High-and-Higher-Speed Rail on Track
A heated debate broke out this month over America's high-speed passenger rail dreams —between two icons of the so-called "lamestream liberal media."
First, the New York Times, in a news article written by my former Star Tribune colleague Ron Nixon, reported that despite nearly $11 billion in federal spending since 2009, "the projects have gone mostly nowhere." Nixon cited critics who say the Obama administration "made the mistake of parceling out the money to upgrade existing Amtrak service."
This drew a quick rebuttal from Michael Grunwald in Time. He noted that while Congress has appropriated $10.5 billion for the program, only $2.4 billion has actually been spent, "much of it on planning, design and other pre-construction work. The big construction spending has just started, and will continue through September 2017."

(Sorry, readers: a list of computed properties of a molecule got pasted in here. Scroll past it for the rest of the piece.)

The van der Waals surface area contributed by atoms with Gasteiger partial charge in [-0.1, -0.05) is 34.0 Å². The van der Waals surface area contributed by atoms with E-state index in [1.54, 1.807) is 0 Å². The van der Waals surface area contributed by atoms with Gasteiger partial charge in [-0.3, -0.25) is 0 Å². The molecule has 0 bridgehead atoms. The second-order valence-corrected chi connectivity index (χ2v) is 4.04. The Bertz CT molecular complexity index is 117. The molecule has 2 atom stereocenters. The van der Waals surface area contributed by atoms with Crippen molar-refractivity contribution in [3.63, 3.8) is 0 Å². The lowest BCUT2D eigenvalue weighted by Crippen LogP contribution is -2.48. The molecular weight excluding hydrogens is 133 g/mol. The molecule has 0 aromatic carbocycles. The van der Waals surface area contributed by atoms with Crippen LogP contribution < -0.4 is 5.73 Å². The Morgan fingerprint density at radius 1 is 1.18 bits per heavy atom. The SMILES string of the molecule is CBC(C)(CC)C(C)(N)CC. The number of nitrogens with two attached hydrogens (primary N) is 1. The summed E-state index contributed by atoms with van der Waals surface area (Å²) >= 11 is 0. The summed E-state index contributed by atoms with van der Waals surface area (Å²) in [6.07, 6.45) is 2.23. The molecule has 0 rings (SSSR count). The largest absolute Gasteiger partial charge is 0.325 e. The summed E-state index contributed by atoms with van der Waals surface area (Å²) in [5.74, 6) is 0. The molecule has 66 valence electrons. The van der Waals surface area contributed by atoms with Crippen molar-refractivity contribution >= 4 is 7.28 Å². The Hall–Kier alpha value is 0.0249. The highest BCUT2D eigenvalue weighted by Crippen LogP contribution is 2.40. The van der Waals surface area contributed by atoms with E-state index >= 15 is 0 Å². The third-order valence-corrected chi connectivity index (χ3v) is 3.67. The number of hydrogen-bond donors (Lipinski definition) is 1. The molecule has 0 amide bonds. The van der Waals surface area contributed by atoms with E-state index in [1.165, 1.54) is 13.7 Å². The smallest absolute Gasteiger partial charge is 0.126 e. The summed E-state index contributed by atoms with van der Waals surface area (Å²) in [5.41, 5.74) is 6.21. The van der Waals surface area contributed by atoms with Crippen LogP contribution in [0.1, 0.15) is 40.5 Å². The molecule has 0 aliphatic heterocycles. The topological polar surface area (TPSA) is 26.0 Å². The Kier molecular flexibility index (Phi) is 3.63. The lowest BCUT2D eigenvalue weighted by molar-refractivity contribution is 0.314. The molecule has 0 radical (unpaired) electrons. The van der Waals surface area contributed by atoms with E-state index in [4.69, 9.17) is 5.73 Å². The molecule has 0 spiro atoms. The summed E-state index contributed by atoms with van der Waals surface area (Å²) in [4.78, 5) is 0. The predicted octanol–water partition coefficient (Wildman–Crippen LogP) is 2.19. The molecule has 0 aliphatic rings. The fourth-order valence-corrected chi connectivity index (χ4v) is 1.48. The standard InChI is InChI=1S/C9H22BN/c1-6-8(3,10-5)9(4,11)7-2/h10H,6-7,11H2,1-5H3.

Even the Times' editorial board waded into the fray, arguing that the main reason our passenger trains are put to shame by China's, Japan's and Europe's is that "American lawmakers have not given high-speed rail the priority it deserves."
Indeed, since right-wingers assumed the U.S. House majority in 2011 following the Tea Party landslide of 2010, Congress hasn't put up a dime for anything called high-speed rail. And conservative policymakers at the federal and state levels have remained unswerving in that stance, with even the new House majority leader from California vowing to stop his home state's underway bullet train project.
Earlier, right-wing governors in Florida and Wisconsin turned down combined billions of federal dollars for passenger rail improvements, making "the $45 million their states spent beforehand," Grunwald said, "the only inarguably wasted high-speed rail money."
There are several reasons why this has become a partisan wedge issue. The first is the long-term, overarching conservative campaign to stem the growth of government or shrink it however possible, which has had adverse consequences for public investments in transportation, even though many such initiatives are supported by the right's traditional business constituents. A second is our nation's autocentric culture, fertile ground for anti-rail, "lean backward" appeals to the vast motoring majority.